Tuesday, October 17, 2006

Chillin' out at Hell's Mouth

Hell's Mouth is the anglicised name for the huge south-west facing bay close to the end of the Lleyn Peninsula of North Wales. The Welsh Name is Porth Neigwl. After all the activity surrounding my recent kayaking and writing exploits has died down, it was time to relax and enjoy one of my favourite campsites. Treheli Farm is just below the tiny Village of Rhiw and is spectacularly situated with panoramic views accross the bay.

Hell's Mouth was once described in the Guardian newspaper as the best bay for beachcombing in the U.K. I'm not sure about that claim but the walks along the beach usually turn up plenty of strange trinkets and bits of odd shaped bits of wood.

The nearby Village of Rhiw is steeped in history and folklore more of which can be viewed at www.rhiw.com - This exrordinary website also has collectios of stunning photographs, old and new.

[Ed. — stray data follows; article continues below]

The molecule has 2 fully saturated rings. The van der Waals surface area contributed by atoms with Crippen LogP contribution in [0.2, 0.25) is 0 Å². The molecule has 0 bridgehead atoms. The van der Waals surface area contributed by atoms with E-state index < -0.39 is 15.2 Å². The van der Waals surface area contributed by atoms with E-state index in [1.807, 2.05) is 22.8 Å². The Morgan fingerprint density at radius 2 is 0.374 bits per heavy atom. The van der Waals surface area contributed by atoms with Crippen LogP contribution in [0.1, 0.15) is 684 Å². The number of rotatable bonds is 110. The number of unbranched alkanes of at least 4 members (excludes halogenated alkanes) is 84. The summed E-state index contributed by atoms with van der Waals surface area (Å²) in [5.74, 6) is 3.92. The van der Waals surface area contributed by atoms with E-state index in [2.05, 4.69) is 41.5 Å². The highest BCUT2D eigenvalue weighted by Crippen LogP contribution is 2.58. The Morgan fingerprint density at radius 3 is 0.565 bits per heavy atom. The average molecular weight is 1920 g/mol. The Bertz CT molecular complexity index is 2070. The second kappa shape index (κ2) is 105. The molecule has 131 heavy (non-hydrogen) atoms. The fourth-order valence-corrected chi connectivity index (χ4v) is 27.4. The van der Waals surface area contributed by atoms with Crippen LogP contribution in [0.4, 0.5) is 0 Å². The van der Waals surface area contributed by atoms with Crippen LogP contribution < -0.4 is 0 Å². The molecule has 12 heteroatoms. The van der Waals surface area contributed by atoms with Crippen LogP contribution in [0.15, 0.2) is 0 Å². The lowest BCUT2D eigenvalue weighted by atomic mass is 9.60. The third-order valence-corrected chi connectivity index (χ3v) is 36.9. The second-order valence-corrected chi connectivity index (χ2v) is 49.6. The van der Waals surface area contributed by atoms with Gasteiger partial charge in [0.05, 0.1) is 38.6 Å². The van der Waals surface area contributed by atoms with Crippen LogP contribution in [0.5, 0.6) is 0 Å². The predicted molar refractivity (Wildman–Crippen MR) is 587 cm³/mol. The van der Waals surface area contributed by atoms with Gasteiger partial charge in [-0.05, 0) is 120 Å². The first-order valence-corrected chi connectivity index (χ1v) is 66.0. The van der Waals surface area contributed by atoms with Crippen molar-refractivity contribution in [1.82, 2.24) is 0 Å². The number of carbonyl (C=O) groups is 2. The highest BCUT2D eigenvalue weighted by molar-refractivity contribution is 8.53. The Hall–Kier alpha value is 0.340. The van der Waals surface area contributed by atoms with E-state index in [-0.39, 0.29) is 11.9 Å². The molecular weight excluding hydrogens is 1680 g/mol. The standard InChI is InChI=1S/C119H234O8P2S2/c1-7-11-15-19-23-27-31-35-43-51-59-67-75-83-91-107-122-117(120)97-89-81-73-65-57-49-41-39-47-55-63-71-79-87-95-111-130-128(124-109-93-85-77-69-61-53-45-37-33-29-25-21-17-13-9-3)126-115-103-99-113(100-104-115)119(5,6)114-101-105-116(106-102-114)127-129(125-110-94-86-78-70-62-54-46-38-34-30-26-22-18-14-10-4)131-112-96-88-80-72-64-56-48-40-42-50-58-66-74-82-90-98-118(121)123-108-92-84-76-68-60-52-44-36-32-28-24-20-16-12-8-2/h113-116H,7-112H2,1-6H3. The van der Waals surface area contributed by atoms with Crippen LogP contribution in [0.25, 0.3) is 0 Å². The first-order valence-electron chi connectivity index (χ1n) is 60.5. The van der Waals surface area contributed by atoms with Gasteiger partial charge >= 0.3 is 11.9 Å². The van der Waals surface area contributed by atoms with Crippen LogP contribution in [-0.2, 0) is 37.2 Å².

Chris and I arrived at Threheli late on Friday evening. Once we had pitched the tent there was time for a late beer before turning in. The next morning we took plenty of time drinking coffee before exploring the beach.

Later in the day we took a short drive to Aberdaron, and then towards Uchumynydd for a walk. The western edge of Aberdaron Bay is characterised by tall craggy cliffs and inaccessible bays. Eventually we reached the headland of Pen y Cil, which forms the southern end of the Lleyn Peninsula. We stayed for a while gazing accross to Bardsey Island and watching the powerful tidal currents.

Warm evening sunshine greeted us upon our return to Hell's mouth. Following a ruling from the local council fires are no longer allowed on the campsite, so we decided carry our food down onto the beach and cook on an open fire down there.

Sunday was another splendid morning but in order to make the best of the day we packed up soon after breakfast and headed off for a walk upon the headland at the eastern end of the bay. From Trwyn Cilan we watched about 100 surfers enjoying near perfect conditions on an indian summers afternoon.

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